I was pleased to be in England over the Easter break and able to watch this documentary, one of ITV's Perspectives series. As a Brontë enthusiast I didn't expect a one-hour programme to tell me anything I didn't already know, but was interested in seeing how well the story was presented; for some viewers it would be their introduction to the family. But I also had two particular reasons for watching with interest. A novelty of this documentary was its recognition of the importance of Brussels for Charlotte Brontë, and last October the programme’s presenter, Sheila Hancock, and the film crew had spent an afternoon with members of our group exploring Charlotte and Emily's time in the city. My second reason was more personal. I knew that Sheila Hancock had also been filmed in the British Library looking at Charlotte's letters to M. Heger, and a couple of days before the broadcast I had at last carried out my long-standing intention of viewing the letters myself in the Library's manuscript room (see below).
The programme starts with the amazingly spry eighty-year-old presenter cavorting on a common in the south London suburb where she grew up. Bexleyheath, rather than the Yorkshire moors, was where she imagined herself as a girl to be Cathy after falling in love with Heathcliff – or rather with Heathcliff as she had seen him in the local cinema, portrayed by Laurence Olivier. That was before she came to realise that he was in fact 'a vicious psychopath'. The question she sets out to answer is: 'How did three spinsters who spent most of their life in a remote parsonage write books I find shocking, erotic and quite wonderful?'
Her quest for answers does not just take her to the Parsonage in Haworth, where she chats with the Museum curator about the Brontës' juvenile manuscripts while sitting in the tiny bedroom where the fantasy worlds of Gondal and Angria were created. She also goes to Roe Head School where the girls went as pupils and, in Charlotte's case, as a teacher; to the National Portrait Gallery and the British Library in London; and, of course, to Brussels.
On the Eurostar bound for Brussels she speaks of the sisters' plan to start a school of their own and their wish to improve their teaching qualifications by brushing up their foreign languages on the continent. Having just spent a chilly week that October filming on the Haworth moors, Sheila braved the cold of a freezing day in Brussels at the end of the month as she joined a group of our members on a guided walk led by Myriam Campinaire. Of the three hours of filming, less than three minutes made it off the cutting-room floor, but we all enjoyed being involved in the project and we're all smiling despite the weather. The programme makers felt there wasn't time to say much about Villette, which many viewers wouldn't have read. Instead, in Grand'Place after the walk, Sheila muses on how Charlotte's time in Belgium fed into the better-known Jane Eyre, and compares Jane's feelings on leaving Rochester with Charlotte's on leaving Brussels and Heger.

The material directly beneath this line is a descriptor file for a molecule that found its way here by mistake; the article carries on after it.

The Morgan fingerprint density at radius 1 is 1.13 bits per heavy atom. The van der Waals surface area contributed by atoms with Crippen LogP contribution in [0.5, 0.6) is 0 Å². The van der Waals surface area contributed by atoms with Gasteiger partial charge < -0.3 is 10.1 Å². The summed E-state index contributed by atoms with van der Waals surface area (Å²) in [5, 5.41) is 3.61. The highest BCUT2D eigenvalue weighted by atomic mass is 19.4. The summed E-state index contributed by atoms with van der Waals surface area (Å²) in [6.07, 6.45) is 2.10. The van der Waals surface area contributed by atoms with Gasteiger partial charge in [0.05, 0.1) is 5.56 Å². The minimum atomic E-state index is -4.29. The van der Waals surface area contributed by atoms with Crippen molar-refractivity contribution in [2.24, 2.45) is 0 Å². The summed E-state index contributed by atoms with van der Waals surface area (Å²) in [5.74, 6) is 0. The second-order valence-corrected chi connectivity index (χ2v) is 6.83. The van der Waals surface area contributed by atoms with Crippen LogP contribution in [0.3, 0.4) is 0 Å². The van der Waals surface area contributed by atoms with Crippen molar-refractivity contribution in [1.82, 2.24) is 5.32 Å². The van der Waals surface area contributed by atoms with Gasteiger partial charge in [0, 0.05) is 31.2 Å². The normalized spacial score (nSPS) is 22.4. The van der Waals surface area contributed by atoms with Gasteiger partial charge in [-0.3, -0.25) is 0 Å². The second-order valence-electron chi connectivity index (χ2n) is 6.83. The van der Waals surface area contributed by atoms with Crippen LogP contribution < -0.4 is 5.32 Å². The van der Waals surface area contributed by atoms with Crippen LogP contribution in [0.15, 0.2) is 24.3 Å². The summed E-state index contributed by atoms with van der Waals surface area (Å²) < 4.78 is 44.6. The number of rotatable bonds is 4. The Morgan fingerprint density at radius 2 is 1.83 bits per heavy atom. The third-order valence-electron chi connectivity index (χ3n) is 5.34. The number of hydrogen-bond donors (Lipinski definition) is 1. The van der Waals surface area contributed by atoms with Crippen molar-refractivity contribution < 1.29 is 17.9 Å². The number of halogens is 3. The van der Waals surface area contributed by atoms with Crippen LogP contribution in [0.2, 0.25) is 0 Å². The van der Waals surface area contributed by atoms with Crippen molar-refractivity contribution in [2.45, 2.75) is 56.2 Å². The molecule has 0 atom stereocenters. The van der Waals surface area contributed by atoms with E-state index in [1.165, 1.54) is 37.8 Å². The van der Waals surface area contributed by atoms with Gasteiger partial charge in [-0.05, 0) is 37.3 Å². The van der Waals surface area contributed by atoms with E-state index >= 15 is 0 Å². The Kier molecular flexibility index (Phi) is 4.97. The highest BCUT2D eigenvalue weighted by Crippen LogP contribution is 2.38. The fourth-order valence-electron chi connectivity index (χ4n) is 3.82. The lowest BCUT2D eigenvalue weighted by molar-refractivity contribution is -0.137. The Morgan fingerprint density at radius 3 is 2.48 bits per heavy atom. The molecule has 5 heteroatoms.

The programme more or less falls into three parts, the first focusing on Emily and Wuthering Heights, the second on Charlotte and Jane Eyre and the third on Anne and The Tenant of Wildfell Hall, her novel about marriage with an alcoholic, with Branwell being brought into the story as the example of alcoholism Anne had before her as she wrote. Sheila also talks to creative artists whose works have been inspired by the Brontës – dance choreographer David Nixon, playwright Polly Teale and artist Paula Rego. There was a danger that all this would be too much to pack into a short documentary, but by the end all the essential components of the Brontë story have been neatly fitted in.